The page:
NATO Weighs Response as Trump Ponders Alliance’s Relevancy

  • Foreign chiefs discuss ‘transatlantic bond’ after U.S. vote
  • Meeting is Kerry’s last NATO gathering as secretary of state

NATO foreign ministers are seeking to reassure each other that President-elect Donald Trump’s foreign policy shift will not weaken Europe’s defense against Vladimir Putin as they meet for the first time since the U.S. election.

Representatives from the North Atlantic Treaty Organization’s 28 countries, including outgoing U.S. Secretary of State John Kerry, are pondering what they are calling the “transatlantic bond’’ during a two-day gathering in Brussels starting on Tuesday. Alarmed by Trump’s rhetoric during the election campaign, when he suggested the U.S. may not uphold its pledge to defend all NATO allies, the organization’s other governments are keen to establish the semblance of a united front before he takes office next month and to show that they are shouldering enough of the alliance’s burden.

“Questions have been raised about the transatlantic bond and the best way to answer those questions is to deliver greater cooperation between the European Union and NATO, especially now that the European Union is more focused on defense,” NATO Secretary General Jens Stoltenberg told reporters on Tuesday as he arrived at the meeting. He said he expected Trump to attend a summit of the alliance’s leaders next year.

Shares in the FTSE 350 Aerospace & Defense index returned 4.4 percent since Nov. 8 and are up nearly 25 percent from a low in February this year.

Trump’s election has thrown NATO into its biggest period of self-reflection for decades, compounding uncertainty already triggered by Brexit, a surge in populism in Europe and a newly assertive Russia. Eastern European countries, particularly those that share land borders with Russia, have relied on the U.S.’s commitment to NATO, especially its underlying principle that an attack on one NATO member is an attack on all of them, as Putin has moved troops and weapons in their direction.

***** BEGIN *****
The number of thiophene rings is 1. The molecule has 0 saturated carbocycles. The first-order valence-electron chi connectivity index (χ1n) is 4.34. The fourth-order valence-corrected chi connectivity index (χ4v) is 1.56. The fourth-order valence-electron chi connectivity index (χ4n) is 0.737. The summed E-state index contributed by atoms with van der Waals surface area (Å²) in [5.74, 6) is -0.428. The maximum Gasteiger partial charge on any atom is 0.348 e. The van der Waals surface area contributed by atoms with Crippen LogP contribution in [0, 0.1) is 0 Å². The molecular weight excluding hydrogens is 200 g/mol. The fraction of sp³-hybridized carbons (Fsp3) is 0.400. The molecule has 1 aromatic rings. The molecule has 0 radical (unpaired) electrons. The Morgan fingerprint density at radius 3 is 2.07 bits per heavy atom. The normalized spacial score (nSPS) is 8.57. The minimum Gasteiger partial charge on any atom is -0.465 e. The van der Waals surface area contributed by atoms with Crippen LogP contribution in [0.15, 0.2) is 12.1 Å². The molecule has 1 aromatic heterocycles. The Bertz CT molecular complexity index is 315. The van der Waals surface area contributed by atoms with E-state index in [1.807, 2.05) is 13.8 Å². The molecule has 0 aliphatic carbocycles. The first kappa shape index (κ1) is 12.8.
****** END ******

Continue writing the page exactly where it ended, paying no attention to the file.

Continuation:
Kerry, attending his final NATO ministerial meeting, sought to be reassuring. “We will stay deeply involved,” he said. “We need to come together to make sure we have a strong Europe and a strong NATO. The real effort today is to show how important NATO is.”

In parallel to casting doubts about the effectiveness of the western alliance, Trump used his electoral campaign to praise Putin, whom NATO has accused of helping separatists in Ukraine. The warring factions in the former Soviet republic are violating the country’s cease fire on a daily basis, Stoltenberg said.

“We will continue to have a dual approach to Russia,” the NATO leader said. “We need defense and dialog, not defense or dialog. We do not want a new cold war; we do not seek confrontation,” he said.

European leaders said they weren’t prejudging the Trump administration before it takes office in late January. “We have to wait for acts and facts,” said Dutch Foreign Minister Bert Koenders.

Read more: How New Cool War With Russia Is Like the Old Cold One -- QuickTake

During his campaign, Trump called the coalition “obsolete,” and in July he told the New York Times that the U.S. would only defend NATO allies if they “have fulfilled their obligations to us” -- a criticism of low military spending by fellow members. The only time NATO has invoked the so-called collective defense clause was to aid the U.S. after the Sept. 11 attacks.

While ministers won’t get a clear idea about the U.S. president-elect’s foreign-policy strategy at the meeting, they may agree on a plan to try to assuage Trump’s doubts about the alliance. That may come in the form of further commitments to increase defense spending and a pledge for the alliance to take on a stronger role in tackling terrorism.

“It’s very important that everyone put their money where their mouth is and steps up,” U.K. Foreign Secretary Boris Johnson said.

Only four of the European Union’s 23 NATO countries have met their pledge to spend at least 2 percent of gross domestic product on defense, according to the organization’s figures, with the U.S. contributing more than 70 percent of the alliance’s overall defense expenditure.

“We must spend more, but military strength is not everything,” said German Foreign Minister Frank-Walter Steinmeier.

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